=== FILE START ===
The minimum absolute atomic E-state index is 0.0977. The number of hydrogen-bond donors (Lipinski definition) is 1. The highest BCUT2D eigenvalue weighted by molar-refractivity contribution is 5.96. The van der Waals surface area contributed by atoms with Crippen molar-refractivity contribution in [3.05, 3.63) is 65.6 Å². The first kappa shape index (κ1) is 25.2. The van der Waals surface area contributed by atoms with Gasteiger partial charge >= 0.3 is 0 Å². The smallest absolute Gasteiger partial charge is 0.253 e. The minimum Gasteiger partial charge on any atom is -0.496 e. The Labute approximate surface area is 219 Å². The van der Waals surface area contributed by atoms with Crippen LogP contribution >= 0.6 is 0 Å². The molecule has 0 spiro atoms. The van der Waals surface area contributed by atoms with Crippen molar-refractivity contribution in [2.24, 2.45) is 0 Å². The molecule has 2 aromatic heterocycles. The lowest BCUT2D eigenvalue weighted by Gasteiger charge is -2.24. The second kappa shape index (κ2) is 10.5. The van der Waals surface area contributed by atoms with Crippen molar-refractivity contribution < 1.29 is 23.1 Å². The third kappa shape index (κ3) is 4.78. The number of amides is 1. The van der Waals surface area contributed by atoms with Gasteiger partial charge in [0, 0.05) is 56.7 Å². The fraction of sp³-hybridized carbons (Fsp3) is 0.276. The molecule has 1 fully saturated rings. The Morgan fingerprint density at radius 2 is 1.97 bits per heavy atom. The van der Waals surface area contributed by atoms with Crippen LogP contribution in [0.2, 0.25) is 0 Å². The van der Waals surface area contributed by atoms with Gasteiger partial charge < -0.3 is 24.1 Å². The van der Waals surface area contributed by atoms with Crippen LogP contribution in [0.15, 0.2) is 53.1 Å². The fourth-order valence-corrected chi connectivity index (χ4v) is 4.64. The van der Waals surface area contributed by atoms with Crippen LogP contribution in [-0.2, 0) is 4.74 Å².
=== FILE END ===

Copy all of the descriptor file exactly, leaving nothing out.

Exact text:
The minimum absolute atomic E-state index is 0.0977. The number of hydrogen-bond donors (Lipinski definition) is 1. The highest BCUT2D eigenvalue weighted by molar-refractivity contribution is 5.96. The van der Waals surface area contributed by atoms with Crippen molar-refractivity contribution in [3.05, 3.63) is 65.6 Å². The first kappa shape index (κ1) is 25.2. The van der Waals surface area contributed by atoms with Gasteiger partial charge >= 0.3 is 0 Å². The smallest absolute Gasteiger partial charge is 0.253 e. The minimum Gasteiger partial charge on any atom is -0.496 e. The Labute approximate surface area is 219 Å². The van der Waals surface area contributed by atoms with Crippen LogP contribution >= 0.6 is 0 Å². The molecule has 0 spiro atoms. The van der Waals surface area contributed by atoms with Crippen molar-refractivity contribution in [2.24, 2.45) is 0 Å². The molecule has 2 aromatic heterocycles. The lowest BCUT2D eigenvalue weighted by Gasteiger charge is -2.24. The second kappa shape index (κ2) is 10.5. The van der Waals surface area contributed by atoms with Crippen molar-refractivity contribution < 1.29 is 23.1 Å². The third kappa shape index (κ3) is 4.78. The number of amides is 1. The van der Waals surface area contributed by atoms with Gasteiger partial charge in [0, 0.05) is 56.7 Å². The fraction of sp³-hybridized carbons (Fsp3) is 0.276. The molecule has 1 fully saturated rings. The Morgan fingerprint density at radius 2 is 1.97 bits per heavy atom. The van der Waals surface area contributed by atoms with Crippen LogP contribution in [0.2, 0.25) is 0 Å². The van der Waals surface area contributed by atoms with Gasteiger partial charge < -0.3 is 24.1 Å². The van der Waals surface area contributed by atoms with Crippen LogP contribution in [0.15, 0.2) is 53.1 Å². The fourth-order valence-corrected chi connectivity index (χ4v) is 4.64. The van der Waals surface area contributed by atoms with Crippen LogP contribution in [-0.2, 0) is 4.74 Å².